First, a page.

Medical marijuana: effects on pediatric patients with autism and the developing brain

Virginia Thornley, M.D., Neurologist, Epileptologist


May 6, 2018


Medical cannabis is being more and more commonly used in medical conditions specifically neurological. The CB1 receptor is found predominantly within the nervous system and in a few other organs on a lesser basis. The CB2 receptor is mainly in the immune system and found in other organs to a lesser extent.

Recent arguments have arisen promoting medical cannabis in children particularly in those with autism and attention deficit hyperactivity disorder.  It has already been well-established in patients with epilepsy. However, the effects on the developing brains of children have not yet been well-documented as it is not yet widely used or studied in the pediatric population. There are many animal models but this does not always correspond to translate into similar human findings.

Effect in autism in animal models and clinical studies

A current topic of debate is not only using THC in pediatric patients but those with autism. Autism is part of the pervasive developmental disorder consisting of social inhibition and isolation including poor eye contact, delayed language skills, aggressive behavior and may be characterized as having stereotypies such as flapping of the arms. Self-injury, eating and sleep disorders may occur. The etiology may be related to genetic, neurobiochemical or environmental and the exact cause is unclear.

In one animal model study, mice with induced Dravet syndrome-like symptoms was noted to improve in autistic-like social interactions with the addition of low dose cannabidiol (2) of 10mg/kg. At low doses, the DS mice interacted more with stranger mice. At higher doses, this was not noted. Dravet syndrome is a type of epileptic syndrome affecting the SCN1A gene causing medically refractory seizures combined with autism.  However, this was an animal model. Scientific studies do not necessarily translate into positive human clinical results.

There was one case report of a six-year-old boy with early autism. Dronabinol  (delta-9-THC) was administered at 3.62mg a day and followed for 6 months. Using the ABC scale (aberrant behavior checklist), the patient improved in terms of stereotypies which were less, lethargy was reduced, hyperactivity improved, and inappropriate speech improved (4).


Endocannabinoid system and mechanisms in relation to autism

There are several lines of thinking regarding the role of the endocannabinoid and autism. It is thought that the endocannabinoid system plays a role in neurological development, but can also be modulated by outside cannabinoids. Another line of thinking is that autism spectrum disorders may be related to disrupted pathways that have been affected by the endocannabinoid pathway (5). In one animal study, it was found that the oxytocin peptide may be responsible for disrupting normal signaling pathways giving rise to autism spectrum disorders. Oxytocin appears to be crucial in mediating social reward which is impaired in autistic patients. Anandamide seems to play a role in the signaling pathways for oxytocin which is responsible for the social reward.   Social reward is aberrant in those with autism and this pathway thought to play a key role in causing its pathogenesis. By increasing anandamide at the CB1 receptor, ASD and social impairment is improved (5).

Effect on a fetus

Tetrahydrocannabinol is lipophilic and crosses the blood-brain barrier. It can get stored in the fatty stores which are likely the reason it may have a long-lasting effect.  Cannabinoids have been found to cross the placenta and affect the fetus. It may result in hyperactivity and impulsivity in babies with cannabinoid exposure in utero.


Effect on early cerebral development

It was found that in adolescents who used cannabis, there is a reduction in the IQ by the age of 38. It was found that cannabinoid receptors influence axonal migrations as well as subcortical projections within the cerebrum. This affects synaptic connections during childhood and adolescence(3).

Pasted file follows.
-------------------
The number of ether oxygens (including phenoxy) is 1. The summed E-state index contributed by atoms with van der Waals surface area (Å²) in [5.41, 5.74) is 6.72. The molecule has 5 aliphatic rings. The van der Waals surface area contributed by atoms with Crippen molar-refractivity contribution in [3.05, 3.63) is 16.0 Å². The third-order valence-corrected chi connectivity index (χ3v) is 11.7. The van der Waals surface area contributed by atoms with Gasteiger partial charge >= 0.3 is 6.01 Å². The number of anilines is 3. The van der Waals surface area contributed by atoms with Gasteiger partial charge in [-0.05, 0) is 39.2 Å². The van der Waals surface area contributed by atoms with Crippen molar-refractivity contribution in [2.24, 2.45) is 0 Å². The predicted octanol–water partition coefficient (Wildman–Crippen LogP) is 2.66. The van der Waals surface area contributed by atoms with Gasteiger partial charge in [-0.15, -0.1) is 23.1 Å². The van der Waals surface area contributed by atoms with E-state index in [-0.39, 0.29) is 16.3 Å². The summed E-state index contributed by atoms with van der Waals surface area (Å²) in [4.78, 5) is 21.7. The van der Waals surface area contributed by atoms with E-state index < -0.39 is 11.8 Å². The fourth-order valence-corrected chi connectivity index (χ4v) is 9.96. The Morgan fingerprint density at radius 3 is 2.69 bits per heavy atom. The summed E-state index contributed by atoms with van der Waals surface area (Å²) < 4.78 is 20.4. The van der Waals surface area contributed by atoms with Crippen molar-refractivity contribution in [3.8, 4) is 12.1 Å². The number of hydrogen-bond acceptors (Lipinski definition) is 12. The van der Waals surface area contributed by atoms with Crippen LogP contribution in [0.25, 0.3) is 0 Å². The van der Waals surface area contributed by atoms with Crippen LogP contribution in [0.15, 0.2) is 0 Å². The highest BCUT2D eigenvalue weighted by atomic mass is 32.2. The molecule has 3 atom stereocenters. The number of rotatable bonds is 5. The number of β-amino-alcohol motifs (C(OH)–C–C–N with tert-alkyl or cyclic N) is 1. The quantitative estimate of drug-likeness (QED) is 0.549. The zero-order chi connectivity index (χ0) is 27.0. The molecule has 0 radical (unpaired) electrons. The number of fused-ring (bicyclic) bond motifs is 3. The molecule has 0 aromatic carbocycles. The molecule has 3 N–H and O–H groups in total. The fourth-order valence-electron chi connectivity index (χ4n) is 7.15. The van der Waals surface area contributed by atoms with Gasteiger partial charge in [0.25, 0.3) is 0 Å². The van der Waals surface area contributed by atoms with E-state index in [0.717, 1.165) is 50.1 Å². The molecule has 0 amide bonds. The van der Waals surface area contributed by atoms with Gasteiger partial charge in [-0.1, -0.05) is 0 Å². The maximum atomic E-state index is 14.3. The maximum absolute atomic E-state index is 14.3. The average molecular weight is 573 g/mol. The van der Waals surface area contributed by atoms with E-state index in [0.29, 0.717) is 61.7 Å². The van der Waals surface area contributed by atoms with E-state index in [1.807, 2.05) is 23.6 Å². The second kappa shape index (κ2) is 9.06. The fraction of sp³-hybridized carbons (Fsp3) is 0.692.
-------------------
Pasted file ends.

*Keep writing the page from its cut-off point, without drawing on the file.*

The adolescent brain is still not fully matured and likely still subject to neuronal plasticity and changes. It may be affected by substances. One study showed that the frontal lobe is vulnerable to cannabis in adolescents who used it heavily and that cannabis use may impact working memory. (1)





During adolescence, when cannabis is initiated it may affect the neuronal circuitry developing in the immature brain. The richest regions in the brain with cannabinoid receptors are the prefrontal cortex, medial temporal lobes, striatum, white matter connections, and cerebellum. When cannabis is introduced during this neurocritically important time of development, these regions can become dysfunctional although some functional studies have shown altered, weakened, strengthened or combination of changes (6).

Some of the most common adverse effects

At high doses in chronic users, it was found to induce anxiety, panic attacks. It can increase blood pressure. However, clinically, it may control seizures


In summary

There is a small body of evidence from a scientific standpoint that cannabis may work to help alleviate autism-like symptoms based on the animal models. There is a not enough evidence from a clinical evidence standpoint in human studies to support its use in pediatric patients, with one case report that it helped with impulsivity, reduced lethargy, and inattention. Randomized placebo-controlled clinical trials are needed.

Research has found that cannabinoids may help oxytocin and disrupted signaling pathways that play a role in social reward which is impaired in autism. At present, there is evidence that cannabis may affect neurocognitive development but these are studies in pregnant mothers who used it heavily recreationally and adolescents who used it heavily. It is unclear if there may be a similar impact when used in the pediatric population at a medical dosage and administration as there are not enough studies to expound on this.




  1. Jager, et al, “Cannabis use and memory brain function in adolescent boys: a cross-sectional multicenter fMRI study,” J. Am. Acad. Child Adolesc. Psychiatry, 2010, Jun., 49(6):561-572.
  2. Kaplan, et al, “Cannabidiol attenuates seizures and social deficits in a mouse model in Dravet syndrome,” Proceedings of the National Academy of Science, 2017, Oct.. 114 (42):11229-11234.
  3. Scott, et al, “Medical marijuana: a review of the science and implications for developmental-behavioral pediatric practice,” J. Dev. Behav. Ped., 2016, Feb., 36 (2):115-123.